In a previous post I mentioned pancake races, and when people wrote to ask what a pancake race was I promised to explain, so here we go:
New Orleans revellers call it Mardi Gras, devout Christians of various sects call it Shrove Tuesday, but most British people know the last day before Lent as Pancake Day. It started out part of the religious festival of Shrove-tide (the period made up of Quinquagesima Sunday and the following two days, but I’m sure we all already knew that, didn’t we?). In the Middle Ages, to go a-shroving was to go door-to-door singing for money or just generally to make merry during Shrove-tide, because when Lent started everybody was expected to be penitent. In fact, you were really supposed to make your confession on Tuesday to be ready for Ash Wednesday; to make a confession was to be shriven, which morphed into shrove. (Shrove being the past tense of to shrive, you have to think of it from the priest’s point of view for shrove to make sense).
So where do pancakes come into it? Making pancakes was a good way to use up all the fat and sugar and eggs people had in the house, which they weren’t supposed to eat during Lent. (Given that hens are heathens with no respect for the liturgical calendar and therefore don’t give up laying for Lent, I wondered whether people threw away all the eggs they weren’t allowed to eat or whether the surplus they must have stockpiled by Easter gave rise to the tradition of Easter eggs. But Zoroastrians were painting eggs for a celebration of spring 500 years before Christ, so while it’s convenient to end Lent with a lot of eggs on hand, it’s apparently only a coincidence.)
The British traditionally serve their Pancake Day pancakes—really what the Americans and the French would call crêpes—sprinkled with sugar and fresh lemon juice. But just like everybody else, the British can put anything into a crêpe, savoury or sweet, and don’t of course have to wait for Pancake Day to eat them.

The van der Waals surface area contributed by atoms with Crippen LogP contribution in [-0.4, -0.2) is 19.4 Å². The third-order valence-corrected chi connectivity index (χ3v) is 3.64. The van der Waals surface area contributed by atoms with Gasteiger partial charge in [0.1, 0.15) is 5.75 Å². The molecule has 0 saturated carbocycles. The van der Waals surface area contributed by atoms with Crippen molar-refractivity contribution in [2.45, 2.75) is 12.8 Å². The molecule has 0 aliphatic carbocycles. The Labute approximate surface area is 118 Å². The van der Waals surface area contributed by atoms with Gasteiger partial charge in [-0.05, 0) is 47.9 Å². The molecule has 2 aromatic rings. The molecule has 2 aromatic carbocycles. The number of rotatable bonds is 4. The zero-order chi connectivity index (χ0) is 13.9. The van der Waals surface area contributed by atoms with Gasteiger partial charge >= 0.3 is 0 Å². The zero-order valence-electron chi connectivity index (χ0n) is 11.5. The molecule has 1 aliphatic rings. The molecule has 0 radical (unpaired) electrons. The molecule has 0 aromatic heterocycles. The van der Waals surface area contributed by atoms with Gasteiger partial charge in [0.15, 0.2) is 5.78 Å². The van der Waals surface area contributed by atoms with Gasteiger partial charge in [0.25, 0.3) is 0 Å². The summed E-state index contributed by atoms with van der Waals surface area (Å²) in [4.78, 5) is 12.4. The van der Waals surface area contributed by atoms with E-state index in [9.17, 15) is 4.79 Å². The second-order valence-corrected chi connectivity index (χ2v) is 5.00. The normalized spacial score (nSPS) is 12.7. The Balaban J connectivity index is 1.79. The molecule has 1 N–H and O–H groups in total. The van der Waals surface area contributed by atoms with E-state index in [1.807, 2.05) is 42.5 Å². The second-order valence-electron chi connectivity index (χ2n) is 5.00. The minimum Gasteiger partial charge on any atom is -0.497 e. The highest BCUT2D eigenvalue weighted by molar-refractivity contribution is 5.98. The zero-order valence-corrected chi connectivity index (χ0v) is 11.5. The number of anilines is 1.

For one thing, the nice people at Crêpe Affaire who have six locations around London, will be happy to serve you year round with traditional lemon and sugar crêpes (which they call the Mellow Yellow), or with crêpes filled with anything from marinated Thai vegetables to baked beans, plus a list of extra toppings reminiscent (in form, if not in flavour) of a pizzeria menu. (Whoever names the dishes at Crêpe Affaire must be partial to crêpes with fresh strawberries, chocolate and whipped cream; that’s called “I’ll Have What She’s Having”).
I ran across Crêpe Affair in the retail arcade on the lower floor of St Pancras station, one of London’s major railway terminals, a retail centre the developers hope will become a tourist destination in itself, with Europeans from the Continent coming in by EuroStar (the high-speed rail line that runs through the Channel Tunnel) to shop. Presumably visitors from France, a country full of crêperies, won’t head straight for Crêpe Affair, but then again, British crêpes are presumably different from French ones and French visitors might enjoy la différence. I once had lunch in a French crêperie at which the proprietor was extremely proud that he could furnish us with brand new menus he’d had printed in both French and English. Unfortunately for him, his crêpes with smoked bacon—in French, lardons fumé—had been rendered in English as “crêpes with lard smell”.
As far as I can tell, French cooks don’t usually produce anything like American pancakes, but while pancake is generally used in the UK to mean delicate crêpes a good stiff wind would blow away, some stores here do sell the thicker, baking-powder pancakes Americans are used to, sometimes calling them Scottish pancakes. These are about 5 inches across, and can be found in the bread aisle in supermarkets right next to the muffins, crumpets and scones.